• Hundreds of thousands lost their homes and countless faces lost their caretakers
  • Around 9000 schools along with 30000 classrooms got destroyed because of which millions of students had been deprived from immediate education (National Planning Commission, 2015).

Current situation:

  • 577676 out of 676849 houses got started to be reconstructed whereas 99173 houses are still being waiting to be started (National Planning Commission, 2015).
  • Similarly, many of the schools also have been reconstructed. It is stated that over 3500 schools have already been reconstructed. Government has ability to invest for around 2000 schools (Briggs, 2018).
  • However, around 2300 schools are still in dark future of re-construction (Briggs, 2018). As the pace of physical re-construction is sluggish and haphazard, the affected family living in temporary shelters, damaged buildings and heritages, rubbles of earthquake and many such leftovers have been a chaotic scenario of number of places.

Apart from the physical messes, the traumatic condition of a huge mass still living with the years back nightmares are the most painful scenarios we often get to witness. It may seem as if people have forgotten the pains and have returned to normal life but deep inside there is a painful struggle to rebuild wrecked life and lost hopes. Compulsion to live in the temporary tents, lack of access to nutritious and hygienic food, lack of access to education for the children of affected family, deprivation of proper physical, social and psychological development of children, psychological traumas among the members of affected family, increased vulnerability of children and adolescents to drug abuse and exploitation etc. are the most serious havoc that has not been figured out  in this long three years gap and expected to persistfor decades more if this painfully slow rehabilitation program does not takes the pace.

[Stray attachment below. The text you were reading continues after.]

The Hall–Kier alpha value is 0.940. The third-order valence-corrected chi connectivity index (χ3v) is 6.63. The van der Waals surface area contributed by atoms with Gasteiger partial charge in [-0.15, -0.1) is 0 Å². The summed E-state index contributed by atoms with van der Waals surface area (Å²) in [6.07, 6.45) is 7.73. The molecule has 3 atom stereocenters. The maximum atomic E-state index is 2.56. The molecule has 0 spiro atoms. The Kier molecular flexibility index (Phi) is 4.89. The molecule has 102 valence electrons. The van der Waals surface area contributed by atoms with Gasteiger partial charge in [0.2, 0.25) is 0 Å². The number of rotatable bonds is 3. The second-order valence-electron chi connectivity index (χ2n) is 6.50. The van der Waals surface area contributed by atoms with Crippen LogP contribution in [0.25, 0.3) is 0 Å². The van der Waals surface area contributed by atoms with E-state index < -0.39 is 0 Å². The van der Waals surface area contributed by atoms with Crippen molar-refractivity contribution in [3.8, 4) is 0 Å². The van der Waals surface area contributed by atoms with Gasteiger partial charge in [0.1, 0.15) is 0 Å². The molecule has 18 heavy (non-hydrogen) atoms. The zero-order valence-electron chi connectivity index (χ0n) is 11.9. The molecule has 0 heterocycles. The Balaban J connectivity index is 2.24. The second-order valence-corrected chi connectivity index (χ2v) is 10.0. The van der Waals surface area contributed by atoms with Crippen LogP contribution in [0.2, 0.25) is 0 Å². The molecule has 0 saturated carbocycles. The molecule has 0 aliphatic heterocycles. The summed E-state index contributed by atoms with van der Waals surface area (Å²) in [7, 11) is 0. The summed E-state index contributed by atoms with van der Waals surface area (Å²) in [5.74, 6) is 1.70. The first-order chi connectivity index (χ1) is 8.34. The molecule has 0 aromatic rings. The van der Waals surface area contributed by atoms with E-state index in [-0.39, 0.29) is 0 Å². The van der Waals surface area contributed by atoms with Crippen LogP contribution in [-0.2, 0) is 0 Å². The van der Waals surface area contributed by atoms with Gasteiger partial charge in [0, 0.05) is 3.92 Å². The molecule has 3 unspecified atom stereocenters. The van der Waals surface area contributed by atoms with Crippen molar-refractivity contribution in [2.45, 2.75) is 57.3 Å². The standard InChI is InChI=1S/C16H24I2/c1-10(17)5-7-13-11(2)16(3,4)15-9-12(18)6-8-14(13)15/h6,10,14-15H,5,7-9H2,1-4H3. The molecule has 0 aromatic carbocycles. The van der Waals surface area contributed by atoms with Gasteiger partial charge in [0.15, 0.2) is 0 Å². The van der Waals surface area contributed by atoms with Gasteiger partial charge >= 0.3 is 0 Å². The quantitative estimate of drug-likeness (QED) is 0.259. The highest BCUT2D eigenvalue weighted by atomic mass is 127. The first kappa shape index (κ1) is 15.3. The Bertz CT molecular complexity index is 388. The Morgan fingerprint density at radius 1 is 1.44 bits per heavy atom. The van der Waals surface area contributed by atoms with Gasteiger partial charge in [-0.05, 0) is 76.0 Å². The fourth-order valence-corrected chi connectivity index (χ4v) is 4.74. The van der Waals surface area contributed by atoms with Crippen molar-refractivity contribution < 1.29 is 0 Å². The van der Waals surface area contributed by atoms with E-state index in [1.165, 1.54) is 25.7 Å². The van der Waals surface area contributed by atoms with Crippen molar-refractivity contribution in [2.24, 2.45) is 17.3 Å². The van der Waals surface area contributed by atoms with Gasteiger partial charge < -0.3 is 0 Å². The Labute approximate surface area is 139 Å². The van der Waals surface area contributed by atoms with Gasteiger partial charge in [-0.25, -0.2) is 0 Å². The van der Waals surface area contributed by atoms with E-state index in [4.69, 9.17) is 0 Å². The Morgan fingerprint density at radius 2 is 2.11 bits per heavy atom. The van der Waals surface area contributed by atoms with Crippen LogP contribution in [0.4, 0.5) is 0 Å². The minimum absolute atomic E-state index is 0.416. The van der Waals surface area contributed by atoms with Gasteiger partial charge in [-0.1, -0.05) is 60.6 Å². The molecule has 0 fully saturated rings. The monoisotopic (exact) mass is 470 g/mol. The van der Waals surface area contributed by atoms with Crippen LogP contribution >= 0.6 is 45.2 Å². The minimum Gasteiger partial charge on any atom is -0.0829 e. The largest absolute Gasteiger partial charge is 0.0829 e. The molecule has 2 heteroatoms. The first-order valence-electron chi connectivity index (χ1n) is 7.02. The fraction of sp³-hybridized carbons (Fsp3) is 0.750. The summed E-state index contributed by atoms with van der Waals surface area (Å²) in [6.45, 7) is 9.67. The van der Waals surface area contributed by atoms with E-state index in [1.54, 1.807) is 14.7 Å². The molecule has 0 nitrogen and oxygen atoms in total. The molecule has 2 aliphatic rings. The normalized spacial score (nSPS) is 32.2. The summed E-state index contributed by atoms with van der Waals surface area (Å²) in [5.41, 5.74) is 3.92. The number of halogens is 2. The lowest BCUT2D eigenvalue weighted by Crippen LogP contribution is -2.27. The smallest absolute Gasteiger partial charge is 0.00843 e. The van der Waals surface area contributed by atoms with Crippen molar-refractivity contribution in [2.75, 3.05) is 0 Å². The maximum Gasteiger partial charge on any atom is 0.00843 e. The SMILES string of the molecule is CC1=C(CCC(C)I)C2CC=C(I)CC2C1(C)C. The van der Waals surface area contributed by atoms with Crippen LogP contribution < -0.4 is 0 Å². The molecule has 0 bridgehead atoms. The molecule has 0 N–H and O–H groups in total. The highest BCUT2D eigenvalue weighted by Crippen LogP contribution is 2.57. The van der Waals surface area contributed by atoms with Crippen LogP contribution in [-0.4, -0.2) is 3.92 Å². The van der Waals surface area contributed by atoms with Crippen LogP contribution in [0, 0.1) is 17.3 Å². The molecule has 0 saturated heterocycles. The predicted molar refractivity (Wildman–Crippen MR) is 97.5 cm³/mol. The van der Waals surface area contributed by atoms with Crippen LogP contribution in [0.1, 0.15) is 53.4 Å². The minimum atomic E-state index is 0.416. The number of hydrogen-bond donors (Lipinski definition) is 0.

One of the sensitive area we spotted was, psychological trauma brought about by the catastrophe in the affected ones who lost their loved ones, shelter and other life supporting backups. To address this serious yet less addressed issue, SETU provided psychological support to the women in prison, provided advocacy support to them and provided self-development support to the women for rehabilitation. Along with women in prison, we provided immediate stationary and nutritional needs to the HIV infected children in Dhadhing, Nuwakot and Sindhupalchowk districts, and household utensils to their parents. 

As a part of welfare group of disadvantaged and affected community of nation, SETU Nepal launched immediate as well as long run programs for the displaced communities.

Immediate after the disaster, number of children were hindered from access to education and the stationary materials for their study. Increased drop out for the long was sure to borne out another trouble of exploitation and social abuse. As an immediate aid, we started services to approach the children of remote areas of the southern Lalitpur which was one of the most affected area of the valley. We provided uniforms and stationary materials to the children in schools along with IT supports to the schools.